If the doctor says its safe for YOU then it is. We really are not in a position to asses the benefits and risks to you like your doctor is. Any info you get here is probably worth the price you pay for it. A doctor who knows your complete medical history can give you the information to decide what’s best.

bkcunningham's avatar

Milk of Magnesia. I didn’t know that, @Tropical_Willie. After I read your answer, I looked it up and it warns against taking it orally if you have kidney problems or if you are pregnant. I’d imagine that would be true of something you put in your armpits too, wouldn’t you? MoM. You learn something new everyday.

JLeslie's avatar

I found the insert for Botox cosmetic, not sure if that is the right drug? And, it says in off label use for spacicity children have more negatice reactions than adults, but that is with a specific condition. I didn’t notice anything about children regarding sweating. Since you are 14, I will assume through puberty, and if you are at least 100 pounds, you are basically an adult by most measures physiologically. There are still changes going on in your body though.

My advice is if the doctor supports your idea of using botox for your condition, ask him how many patients your age he has done it for, if there have been any negative affects, and if there is any information you can read about the risks.

SuperMouse's avatar

I have hyperhidrosis and it runs in my family. My sister, my aunt and my niece all treated theirs with a prescription deodorant. They only needed to use it for a couple of months and the problem was taken care of for good.

Mine started when I was your age and I feel your pain! When I was 14, there was nothing so awful as someone pointing out the pit stains on my shirt – there was no treatment way back then. It has gotten much, much better without any treatment at all as I have gotten older.

It is my understanding that Botox is approved for the treatment of severe sweating, just make sure you, your parents, and your doctor have discussed all your treatment options and side effects.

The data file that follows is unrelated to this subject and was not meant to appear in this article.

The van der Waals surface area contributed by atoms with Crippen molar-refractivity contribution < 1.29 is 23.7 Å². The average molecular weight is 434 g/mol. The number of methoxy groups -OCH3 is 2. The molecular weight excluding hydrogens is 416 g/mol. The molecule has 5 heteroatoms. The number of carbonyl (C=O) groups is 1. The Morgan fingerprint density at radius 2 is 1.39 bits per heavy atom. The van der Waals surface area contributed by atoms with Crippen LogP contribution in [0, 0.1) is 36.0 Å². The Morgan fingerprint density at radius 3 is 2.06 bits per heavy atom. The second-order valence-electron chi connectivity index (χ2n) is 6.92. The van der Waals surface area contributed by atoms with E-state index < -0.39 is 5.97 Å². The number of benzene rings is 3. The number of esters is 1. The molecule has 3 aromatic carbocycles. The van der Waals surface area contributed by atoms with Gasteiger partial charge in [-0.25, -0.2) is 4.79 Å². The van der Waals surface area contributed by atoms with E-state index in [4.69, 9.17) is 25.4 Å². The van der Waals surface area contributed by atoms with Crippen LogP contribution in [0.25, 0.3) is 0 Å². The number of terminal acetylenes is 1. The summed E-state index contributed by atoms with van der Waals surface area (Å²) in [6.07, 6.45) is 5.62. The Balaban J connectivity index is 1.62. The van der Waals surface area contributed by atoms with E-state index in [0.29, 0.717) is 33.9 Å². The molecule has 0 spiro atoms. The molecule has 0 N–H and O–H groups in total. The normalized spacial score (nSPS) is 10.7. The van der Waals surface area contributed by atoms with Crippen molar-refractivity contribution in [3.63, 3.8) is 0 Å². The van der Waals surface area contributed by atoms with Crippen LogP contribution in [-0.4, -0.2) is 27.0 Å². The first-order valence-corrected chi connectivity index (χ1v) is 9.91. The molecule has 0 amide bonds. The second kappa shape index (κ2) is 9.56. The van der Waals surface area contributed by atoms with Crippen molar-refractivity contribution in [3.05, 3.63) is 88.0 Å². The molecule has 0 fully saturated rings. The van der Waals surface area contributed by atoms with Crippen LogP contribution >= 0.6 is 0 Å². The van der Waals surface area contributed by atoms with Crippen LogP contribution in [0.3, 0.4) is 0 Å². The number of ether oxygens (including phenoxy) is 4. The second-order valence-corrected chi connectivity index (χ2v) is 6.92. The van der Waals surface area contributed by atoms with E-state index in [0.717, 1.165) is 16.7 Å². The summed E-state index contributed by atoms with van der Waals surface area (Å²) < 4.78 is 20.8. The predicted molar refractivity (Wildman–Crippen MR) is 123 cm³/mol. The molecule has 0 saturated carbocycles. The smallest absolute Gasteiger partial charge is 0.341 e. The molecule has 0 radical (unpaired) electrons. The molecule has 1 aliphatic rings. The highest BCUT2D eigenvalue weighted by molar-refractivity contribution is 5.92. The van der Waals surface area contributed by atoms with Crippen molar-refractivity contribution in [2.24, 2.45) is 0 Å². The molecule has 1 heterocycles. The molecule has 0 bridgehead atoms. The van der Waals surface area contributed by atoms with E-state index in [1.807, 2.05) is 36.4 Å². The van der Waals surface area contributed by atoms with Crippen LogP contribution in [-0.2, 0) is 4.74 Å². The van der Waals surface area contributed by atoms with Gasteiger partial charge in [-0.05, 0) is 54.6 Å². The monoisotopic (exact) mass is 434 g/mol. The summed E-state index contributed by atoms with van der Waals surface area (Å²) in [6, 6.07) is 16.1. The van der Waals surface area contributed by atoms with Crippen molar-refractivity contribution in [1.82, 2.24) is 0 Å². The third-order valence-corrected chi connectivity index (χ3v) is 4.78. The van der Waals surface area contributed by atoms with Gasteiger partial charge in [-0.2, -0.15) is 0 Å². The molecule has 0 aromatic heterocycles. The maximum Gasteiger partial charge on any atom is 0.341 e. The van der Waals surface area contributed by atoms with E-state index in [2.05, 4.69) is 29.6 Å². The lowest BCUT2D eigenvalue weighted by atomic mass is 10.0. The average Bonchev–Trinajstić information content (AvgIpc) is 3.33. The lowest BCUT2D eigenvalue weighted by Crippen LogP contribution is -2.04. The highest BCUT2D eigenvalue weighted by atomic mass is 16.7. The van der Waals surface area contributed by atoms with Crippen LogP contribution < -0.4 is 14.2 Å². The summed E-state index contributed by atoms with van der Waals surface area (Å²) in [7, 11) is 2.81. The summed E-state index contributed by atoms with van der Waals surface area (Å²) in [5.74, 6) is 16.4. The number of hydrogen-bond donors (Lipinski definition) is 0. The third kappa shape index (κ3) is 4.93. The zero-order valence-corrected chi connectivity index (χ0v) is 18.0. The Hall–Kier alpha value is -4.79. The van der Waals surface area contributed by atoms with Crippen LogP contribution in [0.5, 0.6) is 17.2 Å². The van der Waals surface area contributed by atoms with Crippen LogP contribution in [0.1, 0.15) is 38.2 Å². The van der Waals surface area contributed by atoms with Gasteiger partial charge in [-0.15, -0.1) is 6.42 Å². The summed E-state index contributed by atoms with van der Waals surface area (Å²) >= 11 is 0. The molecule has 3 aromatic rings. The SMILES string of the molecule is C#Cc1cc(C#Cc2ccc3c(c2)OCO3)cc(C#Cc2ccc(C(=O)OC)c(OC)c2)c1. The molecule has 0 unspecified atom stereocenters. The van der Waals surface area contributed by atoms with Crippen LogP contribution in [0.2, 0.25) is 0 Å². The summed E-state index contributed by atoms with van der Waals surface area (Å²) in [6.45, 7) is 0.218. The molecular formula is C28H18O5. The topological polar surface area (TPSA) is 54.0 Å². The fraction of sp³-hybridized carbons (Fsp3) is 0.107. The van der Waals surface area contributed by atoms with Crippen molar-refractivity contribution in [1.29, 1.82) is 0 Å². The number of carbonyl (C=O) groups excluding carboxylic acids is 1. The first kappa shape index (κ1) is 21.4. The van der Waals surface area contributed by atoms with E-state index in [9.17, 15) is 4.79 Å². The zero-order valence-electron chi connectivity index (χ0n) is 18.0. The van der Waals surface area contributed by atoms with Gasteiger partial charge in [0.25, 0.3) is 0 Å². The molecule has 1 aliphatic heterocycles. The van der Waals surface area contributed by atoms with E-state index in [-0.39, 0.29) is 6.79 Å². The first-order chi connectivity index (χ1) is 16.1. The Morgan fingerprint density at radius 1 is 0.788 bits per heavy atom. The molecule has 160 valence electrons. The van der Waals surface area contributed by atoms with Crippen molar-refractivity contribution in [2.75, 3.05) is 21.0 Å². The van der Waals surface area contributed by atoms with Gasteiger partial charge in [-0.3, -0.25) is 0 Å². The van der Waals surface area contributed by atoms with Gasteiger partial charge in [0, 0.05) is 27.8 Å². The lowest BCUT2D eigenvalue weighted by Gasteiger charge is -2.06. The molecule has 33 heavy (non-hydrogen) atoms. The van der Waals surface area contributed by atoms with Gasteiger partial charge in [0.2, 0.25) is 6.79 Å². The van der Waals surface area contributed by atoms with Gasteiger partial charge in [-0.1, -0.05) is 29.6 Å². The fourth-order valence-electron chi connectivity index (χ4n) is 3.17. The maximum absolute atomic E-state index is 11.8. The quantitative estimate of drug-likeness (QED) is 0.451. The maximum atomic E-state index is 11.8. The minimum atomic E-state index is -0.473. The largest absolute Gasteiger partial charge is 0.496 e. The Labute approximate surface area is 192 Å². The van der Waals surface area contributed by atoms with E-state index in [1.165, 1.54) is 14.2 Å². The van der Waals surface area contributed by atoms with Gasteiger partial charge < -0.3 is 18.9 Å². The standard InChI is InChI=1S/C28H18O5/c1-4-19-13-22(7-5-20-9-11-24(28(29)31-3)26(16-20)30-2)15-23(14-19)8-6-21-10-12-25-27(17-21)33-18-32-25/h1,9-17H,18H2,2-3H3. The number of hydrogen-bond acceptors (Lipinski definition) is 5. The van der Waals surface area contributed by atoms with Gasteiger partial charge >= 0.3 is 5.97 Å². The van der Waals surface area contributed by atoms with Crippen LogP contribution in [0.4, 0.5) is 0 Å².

Simone_De_Beauvoir's avatar

I don’t think Botox and its long term use is safe for anyone. But, if you have an issue and you think Botox will help it…learn the risks and make a decision.

jca's avatar

I don’t think it’s safe for anybody to do Botox.

Buttonstc's avatar

If you do decide to go the Botox route (and I’m not saying that you necessarily should) you should definitely be under the care of a BOARD CERTIFIED MD not just a Dermatologist. Botox is not a benign substance (its name is a shortened form of Botulism toxin..Its a virulent poison. ) Look it up. . If its injected into the wrong area by a fraction of a millimeter, you’re facing problems)

I’m not trying to scare you needlessly but this is not something. that should be done by just anybody other than a BOARD Certified Physician. Those are the ones with the knowledge, expertise and experience to deal with any medical aspect of this which arises. And they may also know of other alternatives.

Mr_Paradox's avatar

My suggestion is to stay away from Botox at all costs. The Clostridium Botulism bacteria is what is used. This bacteria can survive in a vacume and produces one of the worlds deadliest nerotoxins. However, do not have a Dermatologist or a Board Certified Physician do this. GET A SURGON. As @Buttonstc said: “If its injected into the wrong area by a fraction of a millimeter, you’re facing problems.” These problems are: total nervous system failure, lung failure, heart failure, coma, and death. If I remember correctly you have 15 minutes before symptoms start and death can come as soon as 5 minutes after, so stay with the doctor for at LEAST a half hour after the injection.

Buttonstc's avatar

You are correct. I meant to say a BOARD Certified Plastic Surgeon and should have been more specific in my wording. You need someone thoroughly trained in anatomy and familiar with EMERGENCY procedures.

And I’m not at all exaggerating about the fraction of a millimeter part.

Just because stupid vain women have been known to have Botox parties where they find someone willing to do 10 or more people in a short period of time, does notcan you should go this route.

This is not the time to cheap out. Make sure to interview thoroughly enough to find someone truly competent to do the job correctly. You want someone thoroughly familiar enough who has done enough cases similar to yours. Botox in a small forehead area is vastly different from what your case requires.

JLeslie's avatar

@SuperMouse What type of doctor treated you? Was it a GP or a specialist?

SuperMouse's avatar

@JLeslie I never received treatment, I just lived with it and to an extent still do. My niece, sister, and aunt were treated by a dermatologist I believe.